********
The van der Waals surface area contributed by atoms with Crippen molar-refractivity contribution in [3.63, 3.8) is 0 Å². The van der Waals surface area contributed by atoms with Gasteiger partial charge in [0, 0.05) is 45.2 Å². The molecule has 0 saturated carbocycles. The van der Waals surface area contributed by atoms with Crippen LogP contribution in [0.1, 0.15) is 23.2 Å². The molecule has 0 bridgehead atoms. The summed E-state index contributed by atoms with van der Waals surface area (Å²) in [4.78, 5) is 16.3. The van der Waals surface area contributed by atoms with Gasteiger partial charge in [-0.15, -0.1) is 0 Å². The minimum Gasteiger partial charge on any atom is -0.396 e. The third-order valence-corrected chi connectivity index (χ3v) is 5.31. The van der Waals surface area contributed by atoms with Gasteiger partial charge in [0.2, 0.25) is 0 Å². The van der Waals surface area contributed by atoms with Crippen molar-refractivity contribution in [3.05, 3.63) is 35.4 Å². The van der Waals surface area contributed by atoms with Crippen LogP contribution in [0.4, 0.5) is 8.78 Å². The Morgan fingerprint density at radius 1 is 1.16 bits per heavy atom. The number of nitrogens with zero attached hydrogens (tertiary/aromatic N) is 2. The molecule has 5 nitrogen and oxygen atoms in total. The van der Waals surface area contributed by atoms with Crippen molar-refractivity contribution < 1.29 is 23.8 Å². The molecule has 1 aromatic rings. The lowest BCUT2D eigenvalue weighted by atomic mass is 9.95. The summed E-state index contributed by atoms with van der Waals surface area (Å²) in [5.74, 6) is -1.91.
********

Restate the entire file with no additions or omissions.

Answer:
The van der Waals surface area contributed by atoms with Crippen molar-refractivity contribution in [3.63, 3.8) is 0 Å². The van der Waals surface area contributed by atoms with Gasteiger partial charge in [0, 0.05) is 45.2 Å². The molecule has 0 saturated carbocycles. The van der Waals surface area contributed by atoms with Crippen LogP contribution in [0.1, 0.15) is 23.2 Å². The molecule has 0 bridgehead atoms. The summed E-state index contributed by atoms with van der Waals surface area (Å²) in [4.78, 5) is 16.3. The van der Waals surface area contributed by atoms with Gasteiger partial charge in [-0.15, -0.1) is 0 Å². The minimum Gasteiger partial charge on any atom is -0.396 e. The third-order valence-corrected chi connectivity index (χ3v) is 5.31. The van der Waals surface area contributed by atoms with Gasteiger partial charge in [0.2, 0.25) is 0 Å². The van der Waals surface area contributed by atoms with Crippen molar-refractivity contribution in [3.05, 3.63) is 35.4 Å². The van der Waals surface area contributed by atoms with Crippen LogP contribution in [0.4, 0.5) is 8.78 Å². The Morgan fingerprint density at radius 1 is 1.16 bits per heavy atom. The number of nitrogens with zero attached hydrogens (tertiary/aromatic N) is 2. The molecule has 5 nitrogen and oxygen atoms in total. The van der Waals surface area contributed by atoms with Crippen molar-refractivity contribution < 1.29 is 23.8 Å². The molecule has 1 aromatic rings. The lowest BCUT2D eigenvalue weighted by atomic mass is 9.95. The summed E-state index contributed by atoms with van der Waals surface area (Å²) in [5.74, 6) is -1.91.